What if we woke up tomorrow in a completely different small town? Would we feel at home in Summerville, GA, with 4 colleges just a county over? Or in Hartford, KY, among generations of coal miners? I imagine our neighbors in Greensburg, IN, heading off to the Honda plant every day, would be a little like those of us who work at Volvo. But our friends who work over at the Radford munitions plant might feel more at home in Texarkana, AR, home of the Red River Army Depot. Some Pulaskians wish our town was growing, the way that Shelbyville, TN is quickly changing. Others might like some place quieter, like sparsely populated Newcastle, WY. And I know of a few folks around us who want to see Pulaski become a tourist destination, maybe a little like Taos, NM. If we followed along with the people of these small towns, would we notice the same neighbor we have right here? Would we be able to tell that death is as at home in Cameron, TX as it is here in our Appalachian county?
After my last two pieces, I wanted to get a broader, national view of how “below average” counties from state to state compare. Those places I’ve listed would make for an eclectic travelogue. From the edge of Death Valley in California to the peaks of White Mountain National Forest in Maine, our nation is dotted with counties that are around 50% rural and between half and twice the population of our own. Those I already mentioned all shared in a similar rate of premature deaths in 2016, losing an average of 2700 potential years of life through the deaths of 130 citizens under the age of 75. They came from a larger sample I decided to use as points of comparison: 44 counties that countyhealthrankings.org ranked around 63% within their state based on their county health profile, as we did in 2016. I wanted to know if we had anything in common, or even more importantly, any factors that hit Pulaski harder. You can find all the data I complied here.
Looking at the group of 44 as a whole, Pulaski sits close to the average for several health factors, from obesity and diabetes rates to use of tobacco and alcohol, and even injury-related deaths. In some areas, we actually do significantly better than our “below average” counterparts in other states:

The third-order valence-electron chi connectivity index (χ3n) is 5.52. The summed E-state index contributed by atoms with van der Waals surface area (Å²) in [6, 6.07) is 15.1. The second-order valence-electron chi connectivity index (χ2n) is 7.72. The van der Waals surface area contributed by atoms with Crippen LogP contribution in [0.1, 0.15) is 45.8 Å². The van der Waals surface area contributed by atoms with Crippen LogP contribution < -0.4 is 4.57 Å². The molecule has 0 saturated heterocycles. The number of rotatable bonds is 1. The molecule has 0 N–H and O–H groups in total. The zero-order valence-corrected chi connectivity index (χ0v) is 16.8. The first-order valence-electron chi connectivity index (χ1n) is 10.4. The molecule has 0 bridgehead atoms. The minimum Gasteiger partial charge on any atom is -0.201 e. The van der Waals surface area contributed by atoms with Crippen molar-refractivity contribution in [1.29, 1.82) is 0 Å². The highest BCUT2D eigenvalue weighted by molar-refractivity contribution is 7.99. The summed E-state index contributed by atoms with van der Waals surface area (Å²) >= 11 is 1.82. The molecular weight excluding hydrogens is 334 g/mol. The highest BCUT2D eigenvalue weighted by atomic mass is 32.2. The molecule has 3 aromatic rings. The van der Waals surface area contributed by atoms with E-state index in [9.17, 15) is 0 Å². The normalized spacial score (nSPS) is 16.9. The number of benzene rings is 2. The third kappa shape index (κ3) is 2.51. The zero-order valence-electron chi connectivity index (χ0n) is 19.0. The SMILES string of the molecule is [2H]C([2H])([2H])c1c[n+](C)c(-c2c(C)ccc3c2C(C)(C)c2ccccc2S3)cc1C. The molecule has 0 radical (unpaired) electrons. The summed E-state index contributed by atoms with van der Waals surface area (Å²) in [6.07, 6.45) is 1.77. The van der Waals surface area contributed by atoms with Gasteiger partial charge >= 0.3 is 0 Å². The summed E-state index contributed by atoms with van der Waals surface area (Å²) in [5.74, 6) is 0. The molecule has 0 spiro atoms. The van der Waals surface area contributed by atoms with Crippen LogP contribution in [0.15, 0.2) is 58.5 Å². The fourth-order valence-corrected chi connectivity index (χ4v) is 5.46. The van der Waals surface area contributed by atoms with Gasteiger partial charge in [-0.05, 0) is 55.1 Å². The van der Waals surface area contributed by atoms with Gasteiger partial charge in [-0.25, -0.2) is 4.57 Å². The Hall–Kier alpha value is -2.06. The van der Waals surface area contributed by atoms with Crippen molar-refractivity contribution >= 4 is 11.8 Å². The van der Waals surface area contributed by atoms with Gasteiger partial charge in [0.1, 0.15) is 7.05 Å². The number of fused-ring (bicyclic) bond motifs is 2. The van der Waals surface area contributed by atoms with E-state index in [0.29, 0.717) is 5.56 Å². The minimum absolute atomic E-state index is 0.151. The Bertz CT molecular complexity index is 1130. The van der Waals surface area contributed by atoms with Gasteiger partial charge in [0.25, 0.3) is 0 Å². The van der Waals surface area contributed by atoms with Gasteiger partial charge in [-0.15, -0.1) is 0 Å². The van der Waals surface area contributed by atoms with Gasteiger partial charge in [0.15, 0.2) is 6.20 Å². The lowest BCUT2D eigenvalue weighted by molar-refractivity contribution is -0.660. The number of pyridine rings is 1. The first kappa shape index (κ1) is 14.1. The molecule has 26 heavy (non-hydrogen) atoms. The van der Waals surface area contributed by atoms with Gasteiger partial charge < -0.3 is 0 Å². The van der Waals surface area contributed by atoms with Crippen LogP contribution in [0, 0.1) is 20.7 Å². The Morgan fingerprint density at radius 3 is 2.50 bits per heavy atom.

- 25% fewer automobile crash deaths
- 30% fewer cases of HIV
- 35% more primary care physicians (with 7 more serving our county than the average “63%”er)
- 35% more insured children
But we also fall behind those counterparts in significant ways with:
- 15% more premature deaths and years of potential life lost
- 15% more alcohol-impaired driving deaths
- 20% more drug overdose deaths
- 20% fewer dentists
- 33% fewer mental health providers
- 45% fewer NPs and PAs
- 40% more preventable hospital stays
Demographically, we are also significantly older than these other 43 counties, averaging 20% fewer children and 20% more citizens 65 and older. This general data makes it look like we were below the “below average” for our country, which got me curious. I began breaking that big chunk of statistics into smaller clusters.
Where Policy Meets Region and Race
My first thought was to split up the counties into the states that had and hadn’t adopted the Medicaid expansion included in the 2010 Affordable Care Act. You might remember back in 2012, the Supreme Court stated that it was beyond the power of Congress to expand Medicaid; that was a decision for the states. Since then, 32 states (including 6 I didn’t compare) have expanded their Medicaid program. Virginia has not. When just comparing the counties in my sample between ones, like Pulaski, which don’t have expanded Medicaid and ones that do, the differences are startling. Rates of health factors like uninsured adults and child mortality are 20% higher in counties without the expansion, while they also have 80% fewer primary care physicians and 90% more cases of HIV. A map of this split between Medicaid adopters shows an even more significant division.
Geographically, 10 of the 18 states that didn’t adopt the Medicaid expansion are located in the South (the US Census Bureau includes Texas and Oklahoma as Southern states, if you are checking my math). I used the Census Bureau regions to breakout the data further, splitting my same 44 counties into the Northeast, the Midwest, the South, and the West. Regionally, the Southern counties sink to the bottom of many health factors. Of 57 factors measured, these “below average” Southern counties only come out on top for least “excessive drinking” and least “residentially segregated”. For 40, Southern counties perform the worst, while Northeastern counties rank best on 17, and Midwestern and Western counties top 13 and 11 respectively. For premature deaths alone, Southern counties lost 40-45% more people than the other three regions.